CITY COUNCILWOMAN Blondell Reynolds Brown has been mentioned as a possible mayoral candidate in 2015. If elected, she'd be Philadelphia's first female mayor.
Maybe that talk was premature.
Brown, an at-large Democrat serving her fourth term, is the focus of a blistering report issued by the city Board of Ethics that details years of sloppy bookkeeping - and potential criminal activity involving her campaign finances.
The settlement agreement approved Monday requires Brown and her campaign committee to pay a whopping $48,834 and submit to Ethics Board oversight after board investigators discovered that she'd deposited campaign contributions into her personal account and failed to disclose transactions.
The 25-page report says Brown ordered former campaign manager John McDaniel - who now earns nearly $90,000 a year at Philadelphia International Airport - to use committee funds to repay a $3,300 personal loan from Chaka "Chip" Fattah Jr., son of the East Falls congressman.
Instead of disclosing the December 2010 payment to Fattah Jr., whose office was raided by the FBI last year, McDaniel listed a "fictitious expenditure" in that amount to a printing company, according to the settlement.
Brown declined to answer questions Monday, but she released a statement saying that she takes "full responsibility for an error in judgment" involving the loan repayment and has taken "corrective steps to ensure that future reporting is clear and accurate."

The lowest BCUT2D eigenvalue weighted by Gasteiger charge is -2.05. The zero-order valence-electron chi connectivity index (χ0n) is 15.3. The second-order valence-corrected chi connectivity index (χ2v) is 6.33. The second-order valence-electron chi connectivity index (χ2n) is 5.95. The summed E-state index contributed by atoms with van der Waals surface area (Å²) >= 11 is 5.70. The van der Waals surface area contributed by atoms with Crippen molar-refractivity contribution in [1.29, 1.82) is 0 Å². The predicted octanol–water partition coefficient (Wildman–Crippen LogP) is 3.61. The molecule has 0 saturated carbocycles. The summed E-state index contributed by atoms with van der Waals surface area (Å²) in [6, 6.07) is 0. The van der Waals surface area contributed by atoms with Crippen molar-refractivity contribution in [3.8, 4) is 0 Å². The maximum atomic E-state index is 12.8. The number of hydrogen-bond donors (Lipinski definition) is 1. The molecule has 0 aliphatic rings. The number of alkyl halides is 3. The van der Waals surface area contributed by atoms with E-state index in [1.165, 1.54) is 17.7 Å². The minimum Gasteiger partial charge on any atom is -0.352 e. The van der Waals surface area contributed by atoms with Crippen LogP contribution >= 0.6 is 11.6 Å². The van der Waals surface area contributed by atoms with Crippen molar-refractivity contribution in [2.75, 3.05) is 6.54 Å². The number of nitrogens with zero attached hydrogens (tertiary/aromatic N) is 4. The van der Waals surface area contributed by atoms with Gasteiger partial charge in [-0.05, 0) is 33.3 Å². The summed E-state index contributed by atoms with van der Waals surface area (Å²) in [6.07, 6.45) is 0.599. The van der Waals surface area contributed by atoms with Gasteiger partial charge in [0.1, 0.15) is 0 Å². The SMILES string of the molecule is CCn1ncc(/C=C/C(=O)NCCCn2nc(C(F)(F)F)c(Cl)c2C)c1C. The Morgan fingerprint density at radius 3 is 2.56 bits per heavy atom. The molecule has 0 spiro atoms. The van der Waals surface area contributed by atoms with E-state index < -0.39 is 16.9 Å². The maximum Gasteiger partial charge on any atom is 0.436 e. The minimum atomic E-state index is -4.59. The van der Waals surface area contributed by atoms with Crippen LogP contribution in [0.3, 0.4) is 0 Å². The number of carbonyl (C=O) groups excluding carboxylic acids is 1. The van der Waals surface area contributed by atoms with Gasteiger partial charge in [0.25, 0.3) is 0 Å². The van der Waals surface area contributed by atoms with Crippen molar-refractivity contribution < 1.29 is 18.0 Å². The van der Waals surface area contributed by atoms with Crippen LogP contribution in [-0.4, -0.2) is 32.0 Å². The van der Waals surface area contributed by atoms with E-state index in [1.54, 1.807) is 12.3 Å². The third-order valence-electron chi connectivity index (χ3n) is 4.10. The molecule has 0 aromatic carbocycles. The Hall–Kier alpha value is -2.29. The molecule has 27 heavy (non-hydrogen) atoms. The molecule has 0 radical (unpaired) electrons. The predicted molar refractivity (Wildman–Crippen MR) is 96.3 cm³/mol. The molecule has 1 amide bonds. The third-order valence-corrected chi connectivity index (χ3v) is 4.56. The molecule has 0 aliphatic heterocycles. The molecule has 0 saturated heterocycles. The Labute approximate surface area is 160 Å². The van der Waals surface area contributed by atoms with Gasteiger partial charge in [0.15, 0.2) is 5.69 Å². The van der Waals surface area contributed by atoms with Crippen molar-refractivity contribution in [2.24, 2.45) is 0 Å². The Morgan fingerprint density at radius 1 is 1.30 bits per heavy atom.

The settlement says that Brown needed the money to avoid a home foreclosure and reached out to her mentor, Congressman Fattah, who said that he would help. Shortly after that conversation, Fattah Jr. called and said he had a check for her, the report says.
During the 2010-11 school year, Fattah Jr.'s consulting firm, 259 Strategies, was paid $450,000 with school district funds through a minority-participation subcontract. City Council votes to approve city money disbursed to the school district.
Neither Fattah responded to requests for comment Monday.
The FBI is investigating payments made to Fattah Jr. Agents have also been asking questions about Brown and McDaniel, according to sources familiar with the probe.
This is not the first trouble for McDaniel as a city employee.
McDaniel worked for the Mayor's Office of Community Service from May 2000 to July 2003, when he was promoted to deputy city managing director. But he was forced to resign in July 2005 after being suspended for violating a city-charter ban on political activity. He was also accused of stealing $13,000 from a nonprofit.
McDaniel is now director of volunteer programming at the airport, where he is paid $87,125 per year. Records show that McDaniel was paid $7,630 by Mayor Nutter's campaign in 2011, plus $3,600 in reimbursements. One payment listed him as "field director."
Nutter spokesman Mark McDonald said the mayor has known McDaniel for "a number of years" and hired him for the airport job in January 2012. "The Mayor was completely unaware of the allegations cited by the Ethics Board," McDonald said. "He takes them very, very seriously."
McDaniel did not respond to messages from the Daily News.
Brown said in May that she was "exploring" a run for mayor in 2015, but she was concerned about the requirement to quit Council to run. Brown, separated from her husband, was supporting her elderly mother and a teenage daughter in private school who was expected to start college in 2014.
- Staff writer Jan Ransom contributed to this report.